Wheeling has to get creative this time of year.
Any sorts of injuries or callups by the big club in Pittsburgh have a trickle-down effect. Wilkes-Barre/Scranton calls up players from Wheeling, and when that is combined with the Nailers losing their own players to injury or deals with other AHL teams, it leads to Wheeling's roster looking pretty depleted by February.
In addition to signing replacement players out of the SPHL, a team in this position will fill holes by moving its existing players around to new positions.
One player who is playing a new position is Ross McMullan, now playing forward after being a defenseman for his entire career.
McMullan is hardly one to complain, and seems to just have a great attitude about anything that comes at him. He really is enjoying his new role, though.
"You know? It's been fun. It's been a lot of fun," he told me. "The first couple of games were an adjustment, I think, like anything. I think I enjoy it though, quite a bit. You get a lot more chances on net, and it's just a change of pace. Learning new things is fun, and it's been great."
He's been able to slide into his new role with ease, and picked up some points along the way. While he hasn't scored any goals in his short time as a forward yet (although he scored two as a defenseman earlier in the season), he's picked up a few assists from setting up his teammates:
Does McMullan have a preference now between playing as a forward and a defenseman, though?
"You know what? I don't know," he laughed. "I don't actually know. There are a lot of aspects to forward that I really do enjoy. There's responsibility with every position, but you have a lot more chance at glory with forward ... 'D', you kind of have to stay even keel, and it's more about your consistency that makes you a good defenseman. Whereas forward, of course consistency counts, but I've enjoyed the randomness some times of it. I couldn't tell you, I might want to try forward."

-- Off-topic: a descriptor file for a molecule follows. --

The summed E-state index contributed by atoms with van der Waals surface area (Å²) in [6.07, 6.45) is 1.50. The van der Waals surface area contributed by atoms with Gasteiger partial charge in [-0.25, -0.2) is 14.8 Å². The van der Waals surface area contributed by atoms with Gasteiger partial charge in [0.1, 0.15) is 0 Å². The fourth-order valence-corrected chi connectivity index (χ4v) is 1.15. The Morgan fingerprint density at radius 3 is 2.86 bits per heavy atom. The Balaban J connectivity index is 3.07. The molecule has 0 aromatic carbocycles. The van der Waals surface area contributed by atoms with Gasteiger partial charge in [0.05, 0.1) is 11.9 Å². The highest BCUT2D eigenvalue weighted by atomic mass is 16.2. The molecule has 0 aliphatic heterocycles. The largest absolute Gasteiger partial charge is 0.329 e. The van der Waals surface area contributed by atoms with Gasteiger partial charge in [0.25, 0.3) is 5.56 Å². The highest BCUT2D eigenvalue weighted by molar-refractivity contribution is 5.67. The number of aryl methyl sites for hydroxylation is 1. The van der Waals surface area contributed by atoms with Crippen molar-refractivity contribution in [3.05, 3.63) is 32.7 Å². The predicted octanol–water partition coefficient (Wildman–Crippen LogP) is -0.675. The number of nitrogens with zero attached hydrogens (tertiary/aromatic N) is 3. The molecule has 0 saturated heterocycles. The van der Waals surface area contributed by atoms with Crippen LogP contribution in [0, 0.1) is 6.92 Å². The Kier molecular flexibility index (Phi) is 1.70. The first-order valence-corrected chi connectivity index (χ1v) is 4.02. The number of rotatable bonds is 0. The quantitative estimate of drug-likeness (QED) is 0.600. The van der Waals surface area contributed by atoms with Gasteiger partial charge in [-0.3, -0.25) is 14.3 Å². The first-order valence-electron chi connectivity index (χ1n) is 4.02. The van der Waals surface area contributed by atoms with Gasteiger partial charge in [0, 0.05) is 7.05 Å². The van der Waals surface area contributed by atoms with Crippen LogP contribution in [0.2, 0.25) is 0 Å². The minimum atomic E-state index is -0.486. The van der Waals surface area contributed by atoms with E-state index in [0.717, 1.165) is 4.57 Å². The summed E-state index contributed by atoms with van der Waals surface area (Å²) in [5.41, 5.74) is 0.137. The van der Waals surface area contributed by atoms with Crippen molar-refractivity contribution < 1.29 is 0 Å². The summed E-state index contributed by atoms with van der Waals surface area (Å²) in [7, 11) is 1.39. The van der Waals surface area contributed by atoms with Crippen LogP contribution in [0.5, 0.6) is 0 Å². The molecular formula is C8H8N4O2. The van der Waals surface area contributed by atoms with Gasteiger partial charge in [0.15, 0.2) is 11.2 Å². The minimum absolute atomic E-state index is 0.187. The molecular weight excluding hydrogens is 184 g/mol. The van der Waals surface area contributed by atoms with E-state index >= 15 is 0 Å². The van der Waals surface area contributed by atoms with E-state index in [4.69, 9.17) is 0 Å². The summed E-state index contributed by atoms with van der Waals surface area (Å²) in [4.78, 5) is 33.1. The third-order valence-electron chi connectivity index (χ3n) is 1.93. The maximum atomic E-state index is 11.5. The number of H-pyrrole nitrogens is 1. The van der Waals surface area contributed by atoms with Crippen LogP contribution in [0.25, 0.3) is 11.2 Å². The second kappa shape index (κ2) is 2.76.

At 6-foot-4, McMullan is able to use his size to put himself between the defenders and the puck. He might not be as skilled as some of his linemates, but he finds ways to make it work in his new position.
"I don't have the hands of a Freddie Tiffels, so I'm not able to beat guys one-on-one as he can," he said. "But I'm good on the forecheck and I'm good when we've been in their zone for an extended period of time. I guess I'm okay at possessing the puck and waiting for a man to be open. And I can shoot the puck, if I get a chance."
McMullan has been known to get physical at times, and has also dropped the gloves five times over the past two seasons. While it might not be a big part of his game now, he enjoys doing it.
"I think fighting is a rush," he said. "Being a bigger guy, it's not as easy to get hurt when you fight. It's a fun aspect of the game for me, it's obviously more of a dangerous one for the ones that do it on a regular basis. I think with our team having a few other tougher guys or bigger presences, I think we've had to fight a little less. We're lucky to have a guy in Jeremy (Beirnes) who is an intimidating presence, even at the height he's at. He takes care of us very well, in more ways than one."
Wheeling has a few players still on the roster that were part of their exciting run to the Kelly Cup Finals in 2016. McMullan is roommates with two of those defensemen -- Danny Fick and Kevin Schulze -- and he thinks their experience has been helpful to his own development as a player.
"I think I've gotten better just living with and learning from the guys who aren't too different from me, and are having success," he said. "I think those guys definitely benefit me, I'm around them all the time and have been for the past two years and you kind of emulate what they do. You learn from each other. Me learning more so from them."
After winning the Community Service Award last season, McMullan is still very active in the Wheeling community this season. McMullan was in both Salvation Army outings featured in this video: